First we are sitting here, DeAndre (Liggins) should be up here. I don't even know who I will start this next game, so I guess these are five starters from last game. Obviously DeAndre has been as big a player for what's happened for our team, but he will be in the locker room for anybody to talk to.
Josh, do you remember any particular problems that Tyler Zeller and John Henson created for you in the first game in Chapel Hill? And if so, did you learn anything that you feel could be effective in this rematch?
JOSH HARRELLSON: Yeah, they create a lot of problems for me. You know, Tyler Zeller, he scored a lot on me. He got me in foul trouble. So hopefully I am going to just try to stay out of foul trouble, play big and play like I did last night. Just play strong and just try to outwork him.
For Coach Calipari: Can you speak about the level of trust and communication a coach needs to have in his point guard in general, and then how you have achieved so much to that end with Brandon in such a short amount of time relatively?
COACH JOHN CALIPARI: Well, the trust has to be two ways, you know. I really have to trust their mentality, which is team first, and they have to trust that I'm going to put them in a good position for our team and them as an individual player.
And then there's just a lot of coaching, a lot of talking. I mean, of these players right now, if I said, who have I been the hardest on this year, raise your hand. They would all raise their hand (laughter). And I would tell you, and if they said that I am not hard on one, they probably would say Brandon, and I'd think I am harder on him than these other guys.
But you have to be fair with them. And you have respect one another. Respect their work, what they're trying to do, and then you just do a whole lot of coaching to try to get them to where you are trying to get them to go. Trust is two ways, you have to trust them and they have to trust you.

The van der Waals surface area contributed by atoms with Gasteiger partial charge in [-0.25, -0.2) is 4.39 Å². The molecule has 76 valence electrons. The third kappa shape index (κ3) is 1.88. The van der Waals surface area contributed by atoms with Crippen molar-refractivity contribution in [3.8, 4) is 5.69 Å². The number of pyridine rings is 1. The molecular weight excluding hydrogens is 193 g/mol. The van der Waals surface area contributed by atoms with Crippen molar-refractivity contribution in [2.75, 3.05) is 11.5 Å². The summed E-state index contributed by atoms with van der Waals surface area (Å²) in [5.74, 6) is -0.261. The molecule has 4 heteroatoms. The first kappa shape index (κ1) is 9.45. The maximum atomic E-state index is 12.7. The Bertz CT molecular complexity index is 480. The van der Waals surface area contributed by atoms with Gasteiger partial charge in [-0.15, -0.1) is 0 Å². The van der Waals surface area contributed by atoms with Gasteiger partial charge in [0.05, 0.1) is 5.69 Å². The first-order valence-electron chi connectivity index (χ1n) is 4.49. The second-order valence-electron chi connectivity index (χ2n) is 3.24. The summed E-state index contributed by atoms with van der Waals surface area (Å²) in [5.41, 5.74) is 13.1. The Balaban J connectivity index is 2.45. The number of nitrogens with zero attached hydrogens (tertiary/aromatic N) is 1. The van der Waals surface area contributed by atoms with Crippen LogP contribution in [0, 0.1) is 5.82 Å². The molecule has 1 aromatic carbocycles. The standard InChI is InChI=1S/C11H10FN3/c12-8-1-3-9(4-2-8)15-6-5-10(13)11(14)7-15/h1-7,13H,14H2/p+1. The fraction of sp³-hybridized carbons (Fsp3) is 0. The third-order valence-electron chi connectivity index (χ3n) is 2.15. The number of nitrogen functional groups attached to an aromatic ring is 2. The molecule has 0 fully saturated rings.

Brandon, can you give me an idea of how often Coach fills your mind with thoughts of Derrick (Rose) and Tyreke (Evans) and John Wall and what those conversations might entail, and whether you think you have to reach a certain standard to satisfy a guy who's coached a lot of good players?
BRANDON KNIGHT: He doesn't talk much about those guys. Once in a while he might mention something they did to help themselves, but he really talks about all of his past players, how they listened to him, how they got better just to show each and every one of us that if we listen, if we buy into the team aspect and buy in our roles, that we can win games, win a lot of games together.
This question is for Coach Calipari, and if I could adjust it for you, Brandon: Coach, what kind of mentality does Brandon have? Is he a gamer, I guess, looking at when he struggles in a game, he still has the confidence to hit that shot? And I guess for Brandon after Coach answers, is that something, is that a quality that you have always had? Or have you built or grown into it having that confidence even when you are struggling to know that you can make that shot?
COACH JOHN CALIPARI: First of all, he is one of the most conscientious, hard-working players that I have been around. Will be in the gym at 11:00 at night. Will be in the training room icing his knees or his legs at 6:00 in the morning. Academically, got mad, a 91, what class did you get a test, a 91?
BRANDON KNIGHT: Sociology.
COACH JOHN CALIPARI: Still got an A but he is mad. Conscientious. So he feels that he will make that shot. And more importantly, why I put the ball in his hands, he is not afraid to miss it. If you really want to be that guy, you have no fear if I miss this shot, I miss it. I am not afraid to miss this shot. Life will not end. And so I feel comfortable putting it in his hands because I know of his work ethic. I know how much time he spends, so do his teammates. They know the time he spends.